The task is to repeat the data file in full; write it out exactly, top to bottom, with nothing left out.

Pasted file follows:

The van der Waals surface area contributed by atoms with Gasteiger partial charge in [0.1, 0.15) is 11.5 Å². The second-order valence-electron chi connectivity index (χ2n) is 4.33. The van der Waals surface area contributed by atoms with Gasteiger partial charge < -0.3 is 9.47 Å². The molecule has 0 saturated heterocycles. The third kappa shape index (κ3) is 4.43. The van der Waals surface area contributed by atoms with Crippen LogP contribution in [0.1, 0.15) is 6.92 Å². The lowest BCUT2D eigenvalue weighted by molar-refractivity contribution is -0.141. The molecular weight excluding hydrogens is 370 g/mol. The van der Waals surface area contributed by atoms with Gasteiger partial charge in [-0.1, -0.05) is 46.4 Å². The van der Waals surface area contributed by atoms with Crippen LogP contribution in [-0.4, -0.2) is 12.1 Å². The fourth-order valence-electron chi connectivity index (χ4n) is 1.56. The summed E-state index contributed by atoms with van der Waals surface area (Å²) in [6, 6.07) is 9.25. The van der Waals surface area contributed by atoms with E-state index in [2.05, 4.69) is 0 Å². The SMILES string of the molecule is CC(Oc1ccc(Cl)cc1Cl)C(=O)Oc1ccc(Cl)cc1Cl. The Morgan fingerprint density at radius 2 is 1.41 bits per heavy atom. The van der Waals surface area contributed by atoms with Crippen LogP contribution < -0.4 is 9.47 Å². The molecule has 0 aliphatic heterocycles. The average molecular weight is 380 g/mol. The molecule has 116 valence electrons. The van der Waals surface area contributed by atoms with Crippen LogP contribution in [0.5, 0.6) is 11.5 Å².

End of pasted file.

The van der Waals surface area contributed by atoms with Gasteiger partial charge in [0.1, 0.15) is 11.5 Å². The second-order valence-electron chi connectivity index (χ2n) is 4.33. The van der Waals surface area contributed by atoms with Gasteiger partial charge < -0.3 is 9.47 Å². The molecule has 0 saturated heterocycles. The third kappa shape index (κ3) is 4.43. The van der Waals surface area contributed by atoms with Crippen LogP contribution in [0.1, 0.15) is 6.92 Å². The lowest BCUT2D eigenvalue weighted by molar-refractivity contribution is -0.141. The molecular weight excluding hydrogens is 370 g/mol. The van der Waals surface area contributed by atoms with Gasteiger partial charge in [-0.1, -0.05) is 46.4 Å². The van der Waals surface area contributed by atoms with Crippen LogP contribution in [-0.4, -0.2) is 12.1 Å². The fourth-order valence-electron chi connectivity index (χ4n) is 1.56. The summed E-state index contributed by atoms with van der Waals surface area (Å²) in [6, 6.07) is 9.25. The van der Waals surface area contributed by atoms with E-state index in [2.05, 4.69) is 0 Å². The SMILES string of the molecule is CC(Oc1ccc(Cl)cc1Cl)C(=O)Oc1ccc(Cl)cc1Cl. The Morgan fingerprint density at radius 2 is 1.41 bits per heavy atom. The van der Waals surface area contributed by atoms with Crippen LogP contribution < -0.4 is 9.47 Å². The molecule has 0 aliphatic heterocycles. The average molecular weight is 380 g/mol. The molecule has 116 valence electrons. The van der Waals surface area contributed by atoms with Crippen LogP contribution in [0.5, 0.6) is 11.5 Å².